We all know a couple who’ve shacked up after less than a month, let’s call them Codep and Endent—nice solid, American names. Maybe they moved in together for good reason. Rent is high, Codep is over at Endent’s place every night anyway, Endent needs someone to check her hair for toothpaste each morning. Maybe that pair embarrasses you; they’re the embodiment of a U-Haul joke. Maybe you envy them; you want to settle down too.
Random circumstance coupled with the fear that once someone lives with me, they’ll know too much to love me have stopped me falling victim to the classic lesbian stereotype, but I have my own U-Haul-related issues. When it comes time to leave, it’s like Labor Day in a college town; all the U-Hauls are booked. For me, loyalty plus stubbornness plus fear add up to inertia. I may not always move in too quickly, but I do stay too long. In part because I don’t like living alone. Sure, there are things to recommend it. Friends cite everything from not having to compromise, to being primary to the cat’s affection to letting their neat-freak flag fly. Open bathroom doors are apparently also a big draw. But I don’t mind compromise, I hate cats and I’m not that neat. And bathroom doors? Closed. Even if I was the last person on earth.
Maybe it’s my profession. Writing, I’m alone all day, and with no one coming home to interrupt, I’ll likely work all night. Not exactly a recipe for a balanced life. Some days I worry if I stand still for more than a heartbeat, loneliness will swallow me. I’ll circle forever like Jonah in the whale’s dark throat. But an aversion to living alone is no justification for moving in with someone, nor is it a reason to stay. So I’m working to make peace with my solitary living situation, one conscious choice at a time.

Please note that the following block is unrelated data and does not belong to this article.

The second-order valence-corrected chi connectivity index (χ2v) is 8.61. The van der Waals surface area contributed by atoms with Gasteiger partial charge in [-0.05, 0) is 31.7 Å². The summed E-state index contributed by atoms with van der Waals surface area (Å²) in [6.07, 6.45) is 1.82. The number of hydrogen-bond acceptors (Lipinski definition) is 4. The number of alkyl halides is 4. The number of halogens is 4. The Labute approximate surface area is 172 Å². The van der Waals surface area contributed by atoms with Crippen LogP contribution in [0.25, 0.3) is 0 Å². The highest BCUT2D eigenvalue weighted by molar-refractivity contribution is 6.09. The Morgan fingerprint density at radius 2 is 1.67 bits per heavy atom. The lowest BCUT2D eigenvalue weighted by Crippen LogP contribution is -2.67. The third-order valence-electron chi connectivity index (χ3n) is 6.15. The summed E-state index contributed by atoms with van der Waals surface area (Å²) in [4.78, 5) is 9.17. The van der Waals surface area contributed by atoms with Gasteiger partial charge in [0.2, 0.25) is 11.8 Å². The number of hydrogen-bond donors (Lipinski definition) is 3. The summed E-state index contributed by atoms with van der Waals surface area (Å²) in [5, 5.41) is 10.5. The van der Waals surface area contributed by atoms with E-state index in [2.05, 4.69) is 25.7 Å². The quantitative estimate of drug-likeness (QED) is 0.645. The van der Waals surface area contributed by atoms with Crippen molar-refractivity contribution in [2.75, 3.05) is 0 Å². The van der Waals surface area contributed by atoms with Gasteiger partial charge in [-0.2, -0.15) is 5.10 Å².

Tips for Living Alone
1. Know yourself/Schedule Social Interaction. How much alone time can you tolerate? Figure it out and plan accordingly. You don’t want to glance up on a Tuesday and realize your only plan till Saturday is to update your iPhone and mop the kitchen floor. Even if you think that’s what you want, consider what’s actually best. As an introvert (which I was way before every itemized list on Buzzfeed suggested ways to deal with me and my ilk.), I understand being reluctant to socialize. My preferred form of social intercourse is to casually shout random thoughts from room-to-room, but when you live alone, this isn’t an option. Well, it is, but only if you have an unusually engaged relationship with your ottoman. So you’ve no choice but to book (and keep!) plans with friends.
2. Don’t be afraid to make the first move. Despite my fears to the contrary, we’re no longer in junior high which means it’s far less likely that inviting an acquaintance out for coffee will result in being personally victimized by Regina George or in anything pig’s blood-related. Reach out and you’ll find that co-workers are happy to become friends and friends are thrilled to see you more often. Just stop trying to to make fetch happen.
3. Luxuriate in the moment. When I’m living with someone, at a certain time of night it’s like they activate my electroshock collar and I’ve no choice but to head home. (But enough about my sex life.) Lately, I’ve been sticking around after teaching to talk with colleagues, engaging with strangers in line at the grocery store, becoming absorbed in watching kids interact on the train. There’s a lot of life on the other side of your earbuds. It’s okay to be where you are.